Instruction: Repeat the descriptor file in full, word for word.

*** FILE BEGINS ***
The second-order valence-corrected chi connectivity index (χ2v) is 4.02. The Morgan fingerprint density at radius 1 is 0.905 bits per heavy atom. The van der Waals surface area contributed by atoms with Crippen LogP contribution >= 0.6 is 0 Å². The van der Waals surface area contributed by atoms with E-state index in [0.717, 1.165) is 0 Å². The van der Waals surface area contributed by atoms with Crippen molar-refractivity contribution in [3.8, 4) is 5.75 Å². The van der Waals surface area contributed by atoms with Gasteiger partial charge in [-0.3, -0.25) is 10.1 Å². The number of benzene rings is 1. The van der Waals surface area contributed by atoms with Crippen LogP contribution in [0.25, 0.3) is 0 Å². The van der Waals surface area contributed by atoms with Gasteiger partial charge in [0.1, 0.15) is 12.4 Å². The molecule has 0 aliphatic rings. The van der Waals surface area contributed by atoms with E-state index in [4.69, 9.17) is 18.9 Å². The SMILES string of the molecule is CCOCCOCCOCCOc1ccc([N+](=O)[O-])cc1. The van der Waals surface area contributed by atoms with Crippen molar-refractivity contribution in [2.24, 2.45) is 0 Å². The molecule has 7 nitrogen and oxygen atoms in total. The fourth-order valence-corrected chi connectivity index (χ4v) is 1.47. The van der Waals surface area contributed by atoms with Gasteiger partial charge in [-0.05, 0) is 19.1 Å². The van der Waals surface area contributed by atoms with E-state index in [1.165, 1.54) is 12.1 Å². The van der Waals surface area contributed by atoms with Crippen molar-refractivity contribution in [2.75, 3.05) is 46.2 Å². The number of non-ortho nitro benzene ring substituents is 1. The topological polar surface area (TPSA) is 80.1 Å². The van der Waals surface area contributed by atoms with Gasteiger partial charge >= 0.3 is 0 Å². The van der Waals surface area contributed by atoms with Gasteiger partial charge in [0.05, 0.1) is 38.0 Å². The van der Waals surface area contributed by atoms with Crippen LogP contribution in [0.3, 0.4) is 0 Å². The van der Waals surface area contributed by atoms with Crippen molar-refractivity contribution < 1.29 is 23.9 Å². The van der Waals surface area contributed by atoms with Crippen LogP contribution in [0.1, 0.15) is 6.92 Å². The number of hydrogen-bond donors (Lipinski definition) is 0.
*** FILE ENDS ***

The second-order valence-corrected chi connectivity index (χ2v) is 4.02. The Morgan fingerprint density at radius 1 is 0.905 bits per heavy atom. The van der Waals surface area contributed by atoms with Crippen LogP contribution >= 0.6 is 0 Å². The van der Waals surface area contributed by atoms with E-state index in [0.717, 1.165) is 0 Å². The van der Waals surface area contributed by atoms with Crippen molar-refractivity contribution in [3.8, 4) is 5.75 Å². The van der Waals surface area contributed by atoms with Gasteiger partial charge in [-0.3, -0.25) is 10.1 Å². The number of benzene rings is 1. The van der Waals surface area contributed by atoms with Crippen LogP contribution in [0.25, 0.3) is 0 Å². The van der Waals surface area contributed by atoms with Gasteiger partial charge in [0.1, 0.15) is 12.4 Å². The molecule has 0 aliphatic rings. The van der Waals surface area contributed by atoms with E-state index in [4.69, 9.17) is 18.9 Å². The SMILES string of the molecule is CCOCCOCCOCCOc1ccc([N+](=O)[O-])cc1. The van der Waals surface area contributed by atoms with Crippen molar-refractivity contribution in [2.24, 2.45) is 0 Å². The molecule has 7 nitrogen and oxygen atoms in total. The fourth-order valence-corrected chi connectivity index (χ4v) is 1.47. The van der Waals surface area contributed by atoms with Gasteiger partial charge in [-0.05, 0) is 19.1 Å². The van der Waals surface area contributed by atoms with E-state index in [1.165, 1.54) is 12.1 Å². The van der Waals surface area contributed by atoms with Crippen molar-refractivity contribution in [2.75, 3.05) is 46.2 Å². The number of non-ortho nitro benzene ring substituents is 1. The topological polar surface area (TPSA) is 80.1 Å². The van der Waals surface area contributed by atoms with Gasteiger partial charge >= 0.3 is 0 Å². The van der Waals surface area contributed by atoms with Gasteiger partial charge in [0.05, 0.1) is 38.0 Å². The van der Waals surface area contributed by atoms with Crippen LogP contribution in [0.3, 0.4) is 0 Å². The van der Waals surface area contributed by atoms with Crippen molar-refractivity contribution < 1.29 is 23.9 Å². The van der Waals surface area contributed by atoms with Crippen LogP contribution in [0.1, 0.15) is 6.92 Å². The number of hydrogen-bond donors (Lipinski definition) is 0.